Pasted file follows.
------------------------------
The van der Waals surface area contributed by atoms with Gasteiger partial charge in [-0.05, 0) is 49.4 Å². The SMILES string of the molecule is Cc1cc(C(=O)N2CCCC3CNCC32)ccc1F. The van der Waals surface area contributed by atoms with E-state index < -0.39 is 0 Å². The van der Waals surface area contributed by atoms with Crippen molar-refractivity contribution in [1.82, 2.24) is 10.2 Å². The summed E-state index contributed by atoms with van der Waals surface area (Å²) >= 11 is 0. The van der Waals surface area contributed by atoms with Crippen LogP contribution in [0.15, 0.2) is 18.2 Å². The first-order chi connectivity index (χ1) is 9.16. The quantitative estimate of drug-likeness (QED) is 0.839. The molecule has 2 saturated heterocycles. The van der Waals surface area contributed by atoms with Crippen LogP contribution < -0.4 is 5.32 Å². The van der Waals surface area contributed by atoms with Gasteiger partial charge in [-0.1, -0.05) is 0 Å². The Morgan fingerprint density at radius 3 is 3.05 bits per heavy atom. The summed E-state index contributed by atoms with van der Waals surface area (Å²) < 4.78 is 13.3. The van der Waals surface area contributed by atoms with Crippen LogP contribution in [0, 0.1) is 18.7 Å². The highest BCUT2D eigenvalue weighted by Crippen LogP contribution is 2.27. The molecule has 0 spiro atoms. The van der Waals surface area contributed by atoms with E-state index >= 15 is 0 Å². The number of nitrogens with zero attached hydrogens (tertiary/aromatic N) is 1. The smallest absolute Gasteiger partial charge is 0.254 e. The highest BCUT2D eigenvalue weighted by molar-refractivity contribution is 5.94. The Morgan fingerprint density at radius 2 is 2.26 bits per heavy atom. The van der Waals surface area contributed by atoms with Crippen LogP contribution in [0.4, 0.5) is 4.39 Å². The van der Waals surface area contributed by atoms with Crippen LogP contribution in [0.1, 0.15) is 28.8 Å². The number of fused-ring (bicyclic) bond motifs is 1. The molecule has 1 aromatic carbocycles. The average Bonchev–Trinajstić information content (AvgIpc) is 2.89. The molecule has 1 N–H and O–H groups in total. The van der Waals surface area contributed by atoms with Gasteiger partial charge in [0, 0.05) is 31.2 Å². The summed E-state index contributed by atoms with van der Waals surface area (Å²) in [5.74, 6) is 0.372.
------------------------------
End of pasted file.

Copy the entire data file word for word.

The van der Waals surface area contributed by atoms with Gasteiger partial charge in [-0.05, 0) is 49.4 Å². The SMILES string of the molecule is Cc1cc(C(=O)N2CCCC3CNCC32)ccc1F. The van der Waals surface area contributed by atoms with E-state index < -0.39 is 0 Å². The van der Waals surface area contributed by atoms with Crippen molar-refractivity contribution in [1.82, 2.24) is 10.2 Å². The summed E-state index contributed by atoms with van der Waals surface area (Å²) >= 11 is 0. The van der Waals surface area contributed by atoms with Crippen LogP contribution in [0.15, 0.2) is 18.2 Å². The first-order chi connectivity index (χ1) is 9.16. The quantitative estimate of drug-likeness (QED) is 0.839. The molecule has 2 saturated heterocycles. The van der Waals surface area contributed by atoms with Crippen LogP contribution < -0.4 is 5.32 Å². The van der Waals surface area contributed by atoms with Gasteiger partial charge in [-0.1, -0.05) is 0 Å². The Morgan fingerprint density at radius 3 is 3.05 bits per heavy atom. The summed E-state index contributed by atoms with van der Waals surface area (Å²) < 4.78 is 13.3. The van der Waals surface area contributed by atoms with Crippen LogP contribution in [0, 0.1) is 18.7 Å². The highest BCUT2D eigenvalue weighted by Crippen LogP contribution is 2.27. The molecule has 0 spiro atoms. The van der Waals surface area contributed by atoms with E-state index >= 15 is 0 Å². The number of nitrogens with zero attached hydrogens (tertiary/aromatic N) is 1. The smallest absolute Gasteiger partial charge is 0.254 e. The highest BCUT2D eigenvalue weighted by molar-refractivity contribution is 5.94. The Morgan fingerprint density at radius 2 is 2.26 bits per heavy atom. The van der Waals surface area contributed by atoms with Crippen LogP contribution in [0.4, 0.5) is 4.39 Å². The van der Waals surface area contributed by atoms with Crippen LogP contribution in [0.1, 0.15) is 28.8 Å². The number of fused-ring (bicyclic) bond motifs is 1. The molecule has 1 aromatic carbocycles. The average Bonchev–Trinajstić information content (AvgIpc) is 2.89. The molecule has 1 N–H and O–H groups in total. The van der Waals surface area contributed by atoms with Gasteiger partial charge in [0, 0.05) is 31.2 Å². The summed E-state index contributed by atoms with van der Waals surface area (Å²) in [5.74, 6) is 0.372.